24 May 2017
We are deeply concerned about paragraph C.2 in the motion for a resolution to wind up the debate on the Commission and Council statement on combating antisemitism at the plenary session of Parliament on 31st May. Embedded in an otherwise uncontroversial text, this paragraph would commit Parliament to endorse the International Holocaust Remembrance Alliance (IHRA) definition of antisemitism. The IHRA attempts to define antisemitic speech in such a way that serious criticism of Israel would be seen as antisemitic, the intention obviously being to discourage open debate on Israel-Palestine.
(A) The definition
Briefly, the definition would create massive uncertainty as to what criticism of Israel would be legitimate and what would be antisemitic, thereby significantly undermining people’s confidence in criticising Israel. That would have three effects. Firstly, it would discourage people from criticizing Israeli policy or actions in any fundamental way for fear of falling foul of the definition. Secondly, it would discourage people from debating Israel-Palestine at all. Thirdly, it would simply cause confusion as to what is legitimate criticism. The effect on freedom of speech on Israel-Palestine would be chilling.
These are the two key sentences causing the uncertainty of the definition
“Antisemitism is a certain perception of Jews, which may be expressed as hatred toward Jews.” and “However, criticism of Israel similar to that levelled against any other country cannot be regarded as antisemitic.”
The first sentence does not clearly define what it purports to define. What does “certain perception” mean ? Also, it seems to be creating the fear that an innocent remark could be seen as hatred of Jews.
The second sentence is even more problematic. It is impossibly ambiguous.
Does it mean that any criticism of Israel can be regarded as antisemitic unless the person criticizing Israel has also criticized other countries in the same way ? Even worse, does it mean that the person can be regarded as antisemitic unless he criticises other countries in the same way at the same time ? Either way, it would discourage people from exercising their right to choose which political issues to concern themselves with.
Or does it mean that criticism of Israel can be regarded as antisemitic unless someone, somewhere, has already criticised other countries in the same way?
What does “similar” mean in this context ? What other countries have been belligerently occupying another people’s land, illegally settling it and taking its natural resources, and using violent and sometimes lethal means to repress resistance, for 50 years ?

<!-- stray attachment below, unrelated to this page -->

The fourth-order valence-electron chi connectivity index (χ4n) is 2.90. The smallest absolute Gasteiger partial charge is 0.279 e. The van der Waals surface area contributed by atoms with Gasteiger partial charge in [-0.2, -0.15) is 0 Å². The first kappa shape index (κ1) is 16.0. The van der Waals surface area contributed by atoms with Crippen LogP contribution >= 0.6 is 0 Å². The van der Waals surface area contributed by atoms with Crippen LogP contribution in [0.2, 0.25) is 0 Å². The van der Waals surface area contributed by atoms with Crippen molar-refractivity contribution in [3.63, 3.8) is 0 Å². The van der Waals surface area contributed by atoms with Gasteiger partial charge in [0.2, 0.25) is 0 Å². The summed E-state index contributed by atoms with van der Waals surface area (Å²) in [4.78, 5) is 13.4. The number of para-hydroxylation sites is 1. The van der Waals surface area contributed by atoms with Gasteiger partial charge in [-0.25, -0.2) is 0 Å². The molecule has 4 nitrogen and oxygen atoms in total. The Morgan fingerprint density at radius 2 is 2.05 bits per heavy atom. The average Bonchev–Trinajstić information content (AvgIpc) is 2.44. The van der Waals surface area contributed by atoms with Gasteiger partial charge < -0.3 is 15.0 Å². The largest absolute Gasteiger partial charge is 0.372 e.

Finally, Israel has all the responsibilities and obligations of a state, and its actions affect people, both Jewish and non-Jewish, inside and outside of its borders. It is open to criticism based on what it does, as is any state.
(B) The “examples” in the definition
The “examples” of antisemitic statements are a mixture of remarks (most of the examples) that would clearly be antisemitic, and three (italicised) that might or might not be, depending on the context and precisely what was said. They do not, however, reduce the uncertainty or ambiguity of the definition, but rather accentuate it by setting up straw men of extremely antisemitic remarks, but not giving any examples of legitimate criticism of Israel.
(C) We urge MEPS
We urge MEPs either to remove paragraph C.2 or to vote down the proposal.
The right to freedom of speech requires that people can criticise the actions of any state, including Israel. The essence of the issue is that criticism of Israel isn’t antisemitic provided it is worded specifically about Israel or the Israeli government, and not about Jews. That’s all that needs to be said.
We note that Federica Mogherini, in answering a Parliamentary question on 15 September 2016, supported freedom of expression specifically in relation to Israel-Palestine and BDS. She said: “The EU stands firm in protecting freedom of expression and freedom of association in line with the Charter of Fundamental Rights of the European Union, which is applicable on EU Member States’ territory, including with regard to BDS actions carried out on this territory. Freedom of expression, as underlined by the case law of the European Court of Human Rights, is also applicable to information or ideas ‘that offend, shock or disturb the State or any sector of the population.”
If Parliament considers that an official definition of antisemitism might be needed in the European Union, then it should ask the appropriate committee to consider the issue properly. It is noteworthy that the predecessor of the Fundamental Rights Agency, the European Monitoring Committee on Racism and Xenophobia, held the original version of he IHRA definition on its website as a draft work in progress, but the FRA removed it long ago as unfit for purpose.
Dror Feiler, Chair of EJJP, Judar for Israelisk-Palestinsk Fred (Stockholm).
Arthur Goodman, Diplomatic and Parliamentary Liaison officer, Jews for Justice for Palestinians (London)